In Baháʼí cosmology reality is divided into three divisions. The first division is God, who is preexistent and on whom the rest of creation is contingent. The second division is God's Logos, the Primal Will, which is the realm of God's commands and grace. This realm pervades all created things. The Manifestations of God, Messengers from God, are appearances of the Logos in the physical world. The third division is Creation, which includes the physical world. Creation is not seen as confined to the material universe, and individual material objects, such as the Earth, are seen to come into being at particular moment and then subsequently break down into their constituent parts. Thus, the current universe is seen as a result of a long-lasting process (cosmological time scales), evolving to its current state. In Baháʼí belief, the whole universe is a sign of God and is dependent on him and humanity was created to know God and to serve his purpose.
Baháʼu'lláh, the founder of the Baháʼí Faith, distinguished five realms of existence. The terminology used can partly be traced back to Islamic Neoplatonism and Sufism, but this does not mean that Baháʼu'lláh supports a Neoplatonist or Sufi worldview. He views all metaphysical viewpoints as relative, reflecting only the soul or psyche and cultural background of the individual rather than any Absolute Truth. The Baháʼí teachings de-emphasize the importance of metaphysics, while focusing primarily on social and personal ethics.
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All the divine worlds revolve around this world, and all are interdependent. The divine worlds can only be described by metaphors, and can be compared with the world of dreams. The realms of Nasut and Malakut are parts of the 'world of creation' and are ruled by the same spiritual laws. The purpose of life in this world is to develop spiritual qualities that are needed in the next world. Man has a free will to live a material life in the world of Nasut, or a life of detachment in the realm of Malakut, manifesting the names and attributes of God. Baháʼu'lláh explains that the 'realm of subtle entities' (ʻalam-i-dharr, a reference to God's primordial covenant with humanity mentioned in Qurʼán 7:172[Quran 7:172]) refers to the revelation of the Prophets. Before the Word of God is revealed, all people are considered equal in rank. Differences only appear after the Prophet reveals himself, caused by the different responses of each individual's free will.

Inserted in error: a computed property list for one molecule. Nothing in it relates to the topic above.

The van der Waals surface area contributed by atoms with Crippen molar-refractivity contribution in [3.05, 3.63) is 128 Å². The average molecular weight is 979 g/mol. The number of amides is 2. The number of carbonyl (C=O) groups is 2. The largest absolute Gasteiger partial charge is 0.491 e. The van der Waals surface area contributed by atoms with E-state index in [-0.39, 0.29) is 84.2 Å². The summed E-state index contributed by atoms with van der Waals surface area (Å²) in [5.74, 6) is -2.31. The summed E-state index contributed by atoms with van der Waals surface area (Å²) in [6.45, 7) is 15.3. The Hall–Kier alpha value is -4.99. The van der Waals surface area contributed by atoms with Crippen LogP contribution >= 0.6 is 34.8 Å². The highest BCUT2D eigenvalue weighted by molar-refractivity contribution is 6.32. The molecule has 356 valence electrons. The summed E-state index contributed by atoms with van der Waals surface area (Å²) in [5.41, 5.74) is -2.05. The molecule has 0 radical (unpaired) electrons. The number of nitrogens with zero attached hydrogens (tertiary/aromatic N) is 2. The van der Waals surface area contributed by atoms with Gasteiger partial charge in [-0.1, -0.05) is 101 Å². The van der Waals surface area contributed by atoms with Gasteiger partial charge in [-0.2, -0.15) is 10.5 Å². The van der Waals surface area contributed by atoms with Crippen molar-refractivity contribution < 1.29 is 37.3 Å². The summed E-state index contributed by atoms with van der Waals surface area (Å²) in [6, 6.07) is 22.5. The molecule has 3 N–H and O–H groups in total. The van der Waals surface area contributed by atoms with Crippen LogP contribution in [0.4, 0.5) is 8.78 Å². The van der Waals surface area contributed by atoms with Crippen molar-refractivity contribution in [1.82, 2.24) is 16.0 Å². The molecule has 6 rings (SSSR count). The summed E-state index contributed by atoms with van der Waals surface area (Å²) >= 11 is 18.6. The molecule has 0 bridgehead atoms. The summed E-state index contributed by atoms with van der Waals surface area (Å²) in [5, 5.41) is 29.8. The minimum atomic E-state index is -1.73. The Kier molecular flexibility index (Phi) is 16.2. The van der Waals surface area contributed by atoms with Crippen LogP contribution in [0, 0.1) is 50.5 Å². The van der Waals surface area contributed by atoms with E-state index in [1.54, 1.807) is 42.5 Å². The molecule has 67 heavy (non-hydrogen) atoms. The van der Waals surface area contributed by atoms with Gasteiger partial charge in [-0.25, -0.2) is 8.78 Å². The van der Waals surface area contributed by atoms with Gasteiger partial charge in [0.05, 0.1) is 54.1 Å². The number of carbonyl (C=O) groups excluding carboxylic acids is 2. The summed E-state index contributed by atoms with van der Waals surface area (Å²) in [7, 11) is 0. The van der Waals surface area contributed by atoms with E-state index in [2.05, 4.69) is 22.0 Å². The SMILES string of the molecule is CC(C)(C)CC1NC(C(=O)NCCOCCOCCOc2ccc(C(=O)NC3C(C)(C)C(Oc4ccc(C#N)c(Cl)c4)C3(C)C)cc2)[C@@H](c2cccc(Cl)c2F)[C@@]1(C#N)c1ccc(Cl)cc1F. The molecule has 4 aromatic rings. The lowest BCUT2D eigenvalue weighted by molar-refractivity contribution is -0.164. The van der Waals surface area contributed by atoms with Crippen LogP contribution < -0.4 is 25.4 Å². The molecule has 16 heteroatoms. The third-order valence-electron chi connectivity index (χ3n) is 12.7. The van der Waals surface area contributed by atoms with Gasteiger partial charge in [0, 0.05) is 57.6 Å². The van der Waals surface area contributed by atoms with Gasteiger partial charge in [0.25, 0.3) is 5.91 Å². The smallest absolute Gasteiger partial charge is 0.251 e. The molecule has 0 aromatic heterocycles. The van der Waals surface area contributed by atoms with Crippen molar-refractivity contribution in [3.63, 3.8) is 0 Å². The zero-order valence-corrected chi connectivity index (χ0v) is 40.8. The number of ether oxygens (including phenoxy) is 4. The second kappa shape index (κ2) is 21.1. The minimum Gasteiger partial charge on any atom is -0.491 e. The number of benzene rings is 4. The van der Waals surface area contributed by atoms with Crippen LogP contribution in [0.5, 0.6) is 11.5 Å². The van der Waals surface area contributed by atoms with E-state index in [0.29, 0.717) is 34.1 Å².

Baháʼu'lláh also wrote of many worlds of God. In the Súriy-i-Vafa, he writes: "Know thou of a truth that the worlds of God are countless in their number, and infinite in their range. None can reckon or comprehend them except God, the All-Knowing, the All-Wise." ʻAbdu'l-Bahá, son and successor of Baháʼu'lláh, writes in the Lawh-i-Aflákiyyih (Tablet of the Universe) that there are infinite Manifestations of God in the infinite worlds of God.
Baháʼu'lláh explained that while humans should seek knowledge, no human can understand the nature of God's creation or God himself. He stated that while God had given humans a rational mind, humans are unable to comprehend the inner reality.
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